Ned Foley oped:
So, how can we improve the odds that any overtime this year ends like 1884 and 1916, instead of 1876 and 2000? It starts with a commitment to state procedures that certify vote counts, several weeks after Election Day, as genuinely reflecting the choice made by the eligible voters participating in the election. These procedures permit candidates to challenge questionable ballots. Candidates should use these procedures with whatever evidence they have. No candidate should condemn a whole category of ballots, permissible under state law, as inherently unreliable.
If there are concerns about details of ballot-review procedures in particular states, the campaigns should raise them now, to be addressed before November. The American Law Institute took a long look at this topic and, with the input of recount lawyers from both major parties, developed a bipartisan set of principles to guide reform. (Disclosure: I worked on these principles for the ALI.) For any revision of these state laws in the next few months, the ALI principles provide an off-the-shelf source. Otherwise, the campaigns should accept existing laws and be prepared to honor results produced using these procedures.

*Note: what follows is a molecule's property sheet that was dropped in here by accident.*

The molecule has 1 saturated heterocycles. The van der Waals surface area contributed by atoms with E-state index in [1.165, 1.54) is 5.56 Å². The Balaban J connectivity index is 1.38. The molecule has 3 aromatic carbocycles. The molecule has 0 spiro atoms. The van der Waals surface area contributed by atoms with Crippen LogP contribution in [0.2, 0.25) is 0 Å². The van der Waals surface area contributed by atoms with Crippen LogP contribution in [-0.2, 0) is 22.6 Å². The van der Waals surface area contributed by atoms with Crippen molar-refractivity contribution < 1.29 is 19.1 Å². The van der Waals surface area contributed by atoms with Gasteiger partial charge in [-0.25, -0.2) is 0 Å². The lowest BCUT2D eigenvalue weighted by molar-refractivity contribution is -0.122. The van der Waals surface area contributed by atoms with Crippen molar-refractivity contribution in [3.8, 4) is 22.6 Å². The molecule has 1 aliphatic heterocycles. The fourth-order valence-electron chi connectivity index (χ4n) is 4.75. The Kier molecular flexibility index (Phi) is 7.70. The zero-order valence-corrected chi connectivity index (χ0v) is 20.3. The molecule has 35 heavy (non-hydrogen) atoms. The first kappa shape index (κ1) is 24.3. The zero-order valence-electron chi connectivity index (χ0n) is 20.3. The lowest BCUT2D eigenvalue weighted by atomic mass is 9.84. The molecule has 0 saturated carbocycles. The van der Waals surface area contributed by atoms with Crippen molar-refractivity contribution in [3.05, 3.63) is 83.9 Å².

A pipedream, you say, to expect candidates this year to credit adverse tallies when certified? If so, then Congress had better get prepared. Contestation over state-certified results could extend overtime into January, when Congress meets in joint session to receive the votes from the states. There are two ways in which Congress’s own rules for this are deficient and worth redressing in advance….